The North Dakota Supreme Court heard oral arguments Monday in a case which could undo a law almost as old as the state itself and change how pipeline and utility companies access land for infrastructure projects.
A group of North Dakota landowners is asking the court to overturn a decision by a lower court which allowed the carbon dioxide pipeline and storage company Summit Carbon Solutions to access landowners’ properties for survey work for its multistate project. The group also wants the law which was applied to grant Summit the access to be ruled unconstitutional.
Summit maintains that access to land for the type of survey work it seeks to do has long been recognized by courts as legitimate and is a necessary step in the siting process for large infrastructure projects.
Summit is seeking to build a pipeline carrying CO2 emissions from ethanol plants in five states to western North Dakota’s Oliver County for permanent underground storage. The pipeline that would pass through southeastern and south central North Dakota is opposed by some landowners and environmental groups. The state Public Service Commission denied Summit’s initial application for a route permit but has agreed to a company request for reconsideration.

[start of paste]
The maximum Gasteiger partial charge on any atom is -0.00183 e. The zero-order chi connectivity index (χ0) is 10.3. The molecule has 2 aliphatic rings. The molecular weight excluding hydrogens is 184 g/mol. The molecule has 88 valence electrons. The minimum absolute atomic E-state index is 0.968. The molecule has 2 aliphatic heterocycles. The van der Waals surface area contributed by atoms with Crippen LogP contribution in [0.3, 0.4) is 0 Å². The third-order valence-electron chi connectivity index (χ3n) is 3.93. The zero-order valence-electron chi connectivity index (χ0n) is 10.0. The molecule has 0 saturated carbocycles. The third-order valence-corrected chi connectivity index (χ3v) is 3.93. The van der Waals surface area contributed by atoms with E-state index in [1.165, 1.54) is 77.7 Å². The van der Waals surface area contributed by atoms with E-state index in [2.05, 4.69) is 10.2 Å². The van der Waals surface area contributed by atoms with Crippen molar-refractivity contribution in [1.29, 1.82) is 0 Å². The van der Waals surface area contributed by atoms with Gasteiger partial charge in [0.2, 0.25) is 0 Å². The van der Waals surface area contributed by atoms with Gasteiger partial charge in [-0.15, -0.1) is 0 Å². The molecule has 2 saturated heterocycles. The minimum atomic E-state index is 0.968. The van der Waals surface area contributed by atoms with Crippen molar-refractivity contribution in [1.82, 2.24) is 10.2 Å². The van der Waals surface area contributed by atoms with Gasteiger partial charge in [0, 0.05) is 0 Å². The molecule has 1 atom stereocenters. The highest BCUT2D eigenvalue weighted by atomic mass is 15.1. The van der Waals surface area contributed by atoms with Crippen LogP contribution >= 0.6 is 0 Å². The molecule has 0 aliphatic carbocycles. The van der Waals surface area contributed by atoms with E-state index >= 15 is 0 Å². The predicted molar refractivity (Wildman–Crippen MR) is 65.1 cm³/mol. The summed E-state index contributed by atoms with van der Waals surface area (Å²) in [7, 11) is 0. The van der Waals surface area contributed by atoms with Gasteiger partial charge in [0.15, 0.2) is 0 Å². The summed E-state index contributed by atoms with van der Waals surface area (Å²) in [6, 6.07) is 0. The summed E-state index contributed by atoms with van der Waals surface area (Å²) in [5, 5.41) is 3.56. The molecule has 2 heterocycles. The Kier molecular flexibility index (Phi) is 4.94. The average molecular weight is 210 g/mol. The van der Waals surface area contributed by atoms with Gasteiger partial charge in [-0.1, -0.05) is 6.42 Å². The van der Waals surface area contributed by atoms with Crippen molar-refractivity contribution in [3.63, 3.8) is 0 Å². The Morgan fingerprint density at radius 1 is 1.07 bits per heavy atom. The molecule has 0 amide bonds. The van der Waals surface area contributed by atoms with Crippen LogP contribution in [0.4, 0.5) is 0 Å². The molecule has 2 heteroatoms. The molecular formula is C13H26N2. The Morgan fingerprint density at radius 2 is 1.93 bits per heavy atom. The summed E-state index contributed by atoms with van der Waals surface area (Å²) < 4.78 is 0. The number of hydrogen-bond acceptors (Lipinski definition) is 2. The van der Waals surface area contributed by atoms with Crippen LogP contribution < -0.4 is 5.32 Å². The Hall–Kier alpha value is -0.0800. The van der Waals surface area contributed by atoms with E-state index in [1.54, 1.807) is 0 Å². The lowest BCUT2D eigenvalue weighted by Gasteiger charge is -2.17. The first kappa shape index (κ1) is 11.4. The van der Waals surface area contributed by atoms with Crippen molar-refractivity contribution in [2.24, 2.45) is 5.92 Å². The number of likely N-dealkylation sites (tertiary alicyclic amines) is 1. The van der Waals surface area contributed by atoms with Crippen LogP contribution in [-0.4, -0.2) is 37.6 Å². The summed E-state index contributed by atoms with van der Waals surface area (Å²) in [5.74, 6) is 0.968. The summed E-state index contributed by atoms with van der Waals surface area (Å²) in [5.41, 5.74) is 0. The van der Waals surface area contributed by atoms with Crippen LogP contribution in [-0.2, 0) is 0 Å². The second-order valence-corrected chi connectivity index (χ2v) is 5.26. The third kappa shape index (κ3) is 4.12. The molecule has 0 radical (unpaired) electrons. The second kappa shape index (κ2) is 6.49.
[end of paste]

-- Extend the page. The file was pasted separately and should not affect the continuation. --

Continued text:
Law on the books
Summit sought access to do preliminary survey work on multiple properties across its proposed pipeline route. Survey work includes a number of environmental, cultural, water and geological examinations required by the PSC for the pipeline application.
Seventeen landowners across the North Dakota part of Summit’s route refused the company access to their land. In turn, Summit filed multiple lawsuits seeking to get the court to force access. These were consolidated into the case that is now before the Supreme Court.
Landowners in the lower courts asked for restrictions to be placed on Summit. Summit maintained the requested restrictions were onerous. The lower court sided with Summit, saying the company could, but was not required to, place limits on how it conducted its surveys.
Landowner attorneys argue that this in itself violates the survey access law, as courts have historically imposed limits when it has been applied.
Summit attorney Keith Blackwell said the law allows property owners to claim relief if damage occurs as a result of “negligence, wantonness, or malice.” He added that the company has committed to cover any damages that did occur even if those damages fell outside of the law’s purview.
You can read the full article at The Bismark Tribune